One source said aides to the three-term mayor are looking at ballot access issues, but the source refused to speak specifically about what Bloomberg, 73, asked to be done.
The source added that Bloomberg sees the Republican and Democratic presidential races as becoming increasingly polarized, and neither fits Bloomberg's views. But Bloomberg, who has flirted with Oval Office aspirations in the past, is serious about a possible candidacy, the source insisted.
A decision will have to be made by the first week of March, likely before it's clear who the Democratic and Republican nominees are, because of the process to get on ballots for the November election.
A spokesman for the former mayor declined to comment.
News of Bloomberg's consideration was first reported Saturday
morning by The New York Times, which said the media mogul would be willing to spend $1 billion of his own money on a White House bid.
A source close to the former mayor has previously told CNN that Bloomberg would seriously consider entering the race if it appeared Donald Trump or Texas Sen. Ted Cruz would face Vermont Sen. Bernie Sanders in the general election.
Last month, the media mogul commissioned a poll to see how he would fare as a third-party candidate against Trump and Hillary Clinton, the respective Republican and Democratic presidential front-runners, the source close to the former mayor told CNN. The poll was requested after Bloomberg saw Trump's meteoric rise to the top of the GOP field, and he's also eyed a run as Sanders has mounted a serious challenge to Clinton.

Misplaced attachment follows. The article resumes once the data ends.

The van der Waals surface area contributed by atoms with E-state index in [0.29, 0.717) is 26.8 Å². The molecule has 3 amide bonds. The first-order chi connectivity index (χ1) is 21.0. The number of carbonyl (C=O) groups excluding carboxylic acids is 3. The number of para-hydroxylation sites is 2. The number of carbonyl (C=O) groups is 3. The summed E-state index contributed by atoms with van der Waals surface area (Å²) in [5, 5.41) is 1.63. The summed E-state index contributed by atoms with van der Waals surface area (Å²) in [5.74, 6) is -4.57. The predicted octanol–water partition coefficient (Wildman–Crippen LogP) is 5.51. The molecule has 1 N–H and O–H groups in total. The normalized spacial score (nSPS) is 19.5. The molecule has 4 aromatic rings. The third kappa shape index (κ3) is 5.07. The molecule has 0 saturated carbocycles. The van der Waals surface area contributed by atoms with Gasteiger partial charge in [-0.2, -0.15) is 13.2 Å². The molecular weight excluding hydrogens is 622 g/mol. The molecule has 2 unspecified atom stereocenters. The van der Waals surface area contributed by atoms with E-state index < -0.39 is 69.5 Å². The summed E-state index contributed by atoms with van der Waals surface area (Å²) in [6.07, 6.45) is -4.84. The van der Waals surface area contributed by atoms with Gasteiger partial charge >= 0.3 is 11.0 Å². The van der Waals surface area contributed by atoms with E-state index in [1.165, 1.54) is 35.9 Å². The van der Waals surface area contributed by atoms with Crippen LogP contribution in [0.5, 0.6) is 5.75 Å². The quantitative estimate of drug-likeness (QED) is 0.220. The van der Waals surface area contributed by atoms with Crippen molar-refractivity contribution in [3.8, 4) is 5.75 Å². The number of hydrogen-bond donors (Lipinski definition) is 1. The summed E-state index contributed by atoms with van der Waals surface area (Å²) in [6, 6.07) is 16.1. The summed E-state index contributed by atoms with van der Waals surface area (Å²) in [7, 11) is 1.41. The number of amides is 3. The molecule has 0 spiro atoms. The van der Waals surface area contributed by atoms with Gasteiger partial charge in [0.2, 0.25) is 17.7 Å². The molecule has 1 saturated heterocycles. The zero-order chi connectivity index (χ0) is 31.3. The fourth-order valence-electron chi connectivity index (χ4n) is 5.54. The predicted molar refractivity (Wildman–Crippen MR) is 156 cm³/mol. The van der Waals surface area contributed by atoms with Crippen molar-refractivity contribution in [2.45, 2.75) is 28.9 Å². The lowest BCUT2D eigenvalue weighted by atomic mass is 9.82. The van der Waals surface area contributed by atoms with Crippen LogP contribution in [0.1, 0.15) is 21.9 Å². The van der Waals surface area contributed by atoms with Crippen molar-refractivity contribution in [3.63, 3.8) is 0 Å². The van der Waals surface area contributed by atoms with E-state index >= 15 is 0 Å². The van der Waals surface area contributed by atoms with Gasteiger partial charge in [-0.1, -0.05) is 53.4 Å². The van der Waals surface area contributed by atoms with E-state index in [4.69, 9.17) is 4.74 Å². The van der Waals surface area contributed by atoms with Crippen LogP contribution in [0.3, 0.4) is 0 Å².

This source, however, did not discuss the poll's findings.
Two sources close to Bloomberg said internal polling found that he would theoretically take away more Republican votes from Trump or Cruz than Democratic votes from Sanders. But one source noted, however, that that could change.
Ohio governor and Republican presidential hopeful John Kasich told CNN in New Hampshire Saturday that he isn't worrying about Bloomberg's plans, but added that he likes the mayor.
"I just worry about doing my thing and we'll see what happens. But, you know, he was a good mayor of New York, and if he wants to run, it will probably stimulate the debate. I'm all in favor of that," Kasich said.
Kentucky Sen. Rand Paul, who was also in New Hampshire for a state GOP town hall event, told reporters that a Bloomberg run would split the Democratic vote due to the former mayor's longtime support for greater gun restrictions.
"It seems to be what activated him and inspired him in recent elections has been gun control. So if he splits the Democrat vote, those for gun control, that might be good for Republicans," Paul said.
No stranger to White House speculation
White House whispers surrounding Bloomberg, a longtime Democrat who switched to the Republican Party to seek the NYC mayoralty in 2001, but who ran for his third term as an independent, are not new, and he remains a nationally recognized political figure.
He launched a research effort
into his chances as an independent ahead of the 2008 campaign before ruling out a bid early in the primary fight. He waited until November to endorse President Barack Obama for re-election in 2012, citing climate change in the wake of Superstorm Sandy
And last year, the New York Post reported that New York Democrats approached Bloomberg to gauge his interest in a presidential run
Lately, he has earned conservatives' ire
with his push for greater gun control, and the National Rifle Association launched an ad campaign over the summer accusing him of using his personal fortune to try and strip people of their individual rights and freedoms.